A new bill pending in the Illinois State Senate would require publicly-funded nonprofits to expose the pay their executives receive from private management companies.
The bill would accomplish this by closing a loophole that currently allows organizations to hide this data, according to a report in The Chicago Tribune. State Rep. Greg Harris (D-Chicago) filed the legislation after reading a series of reports in the Tribune that revealed that the nonprofit executive pay at 18 state-funded organizations rose at double the rate of the private sector in 2009 and 2010.
The report in question showed that nonprofits were able to hide their pay data by paying salaries through for-profit management companies they formed. The proposed legislation would amend Illinois's procurement code to specify that organizations would also need to reveal what executives are paid even if those salaries came through a private company.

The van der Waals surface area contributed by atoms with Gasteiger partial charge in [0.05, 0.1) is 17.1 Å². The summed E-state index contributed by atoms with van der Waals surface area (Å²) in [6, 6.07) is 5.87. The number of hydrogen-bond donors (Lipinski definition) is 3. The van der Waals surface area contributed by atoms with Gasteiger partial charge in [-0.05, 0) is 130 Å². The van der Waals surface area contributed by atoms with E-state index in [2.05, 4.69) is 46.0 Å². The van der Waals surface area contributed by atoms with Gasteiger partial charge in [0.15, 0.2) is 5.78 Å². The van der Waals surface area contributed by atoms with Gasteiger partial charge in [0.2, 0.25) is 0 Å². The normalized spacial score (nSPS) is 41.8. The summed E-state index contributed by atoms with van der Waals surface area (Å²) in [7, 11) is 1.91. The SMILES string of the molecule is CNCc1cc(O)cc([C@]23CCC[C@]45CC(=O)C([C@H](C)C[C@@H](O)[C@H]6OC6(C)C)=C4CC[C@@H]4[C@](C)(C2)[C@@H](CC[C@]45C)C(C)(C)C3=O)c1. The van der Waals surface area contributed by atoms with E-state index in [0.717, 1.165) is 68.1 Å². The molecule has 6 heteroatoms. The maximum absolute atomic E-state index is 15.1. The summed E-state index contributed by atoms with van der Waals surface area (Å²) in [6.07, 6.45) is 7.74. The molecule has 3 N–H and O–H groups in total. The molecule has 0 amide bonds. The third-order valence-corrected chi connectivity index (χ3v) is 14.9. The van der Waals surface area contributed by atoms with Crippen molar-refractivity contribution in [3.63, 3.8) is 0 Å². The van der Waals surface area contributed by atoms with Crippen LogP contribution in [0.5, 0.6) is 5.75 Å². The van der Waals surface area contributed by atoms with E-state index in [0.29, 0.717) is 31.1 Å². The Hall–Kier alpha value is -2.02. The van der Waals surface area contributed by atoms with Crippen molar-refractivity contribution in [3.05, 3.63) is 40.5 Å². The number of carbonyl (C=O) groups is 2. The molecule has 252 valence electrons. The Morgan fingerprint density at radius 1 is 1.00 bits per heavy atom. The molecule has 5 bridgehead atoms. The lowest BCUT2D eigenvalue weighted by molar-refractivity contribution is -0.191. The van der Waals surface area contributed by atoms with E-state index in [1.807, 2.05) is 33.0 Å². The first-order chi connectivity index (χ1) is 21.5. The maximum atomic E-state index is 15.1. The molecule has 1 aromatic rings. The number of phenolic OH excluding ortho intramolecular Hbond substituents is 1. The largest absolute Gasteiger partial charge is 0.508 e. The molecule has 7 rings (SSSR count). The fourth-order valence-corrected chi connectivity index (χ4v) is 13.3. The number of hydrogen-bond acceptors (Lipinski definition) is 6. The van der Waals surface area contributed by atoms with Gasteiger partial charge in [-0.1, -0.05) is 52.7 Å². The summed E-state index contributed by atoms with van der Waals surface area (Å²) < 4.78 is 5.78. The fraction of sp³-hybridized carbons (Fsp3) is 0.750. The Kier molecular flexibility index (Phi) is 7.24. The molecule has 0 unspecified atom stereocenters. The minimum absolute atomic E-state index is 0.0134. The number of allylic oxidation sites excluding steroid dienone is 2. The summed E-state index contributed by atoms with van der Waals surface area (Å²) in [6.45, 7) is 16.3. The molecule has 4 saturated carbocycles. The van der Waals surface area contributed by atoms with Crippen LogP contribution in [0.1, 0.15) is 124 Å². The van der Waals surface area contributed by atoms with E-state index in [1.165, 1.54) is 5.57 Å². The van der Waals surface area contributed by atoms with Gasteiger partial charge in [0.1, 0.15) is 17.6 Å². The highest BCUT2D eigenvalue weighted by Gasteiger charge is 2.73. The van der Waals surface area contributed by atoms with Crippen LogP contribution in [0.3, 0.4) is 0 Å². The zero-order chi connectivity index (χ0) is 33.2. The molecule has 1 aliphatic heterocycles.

This is the latest step in a series of efforts by the state to bring greater transparency to publicly-funded groups. In July, the Illinois Department of Human Services, which funds many organizations in the state, started requiring all tax-exempt organizations that received $250,000 or more to release the pay data for all employees, including those paid through private companies. This requirement will extend to any nonprofit receiving $250,000 or more in DHS funding.
Harris's bill will bring similar requirements to many organizations in Illinois, regardless of which agency is funding them. During Fiscal Year 2011, more than $9.8 billion was distributed to almost 6,000 nonprofits throughout the state.
You can read the full report in The Chicago Tribune.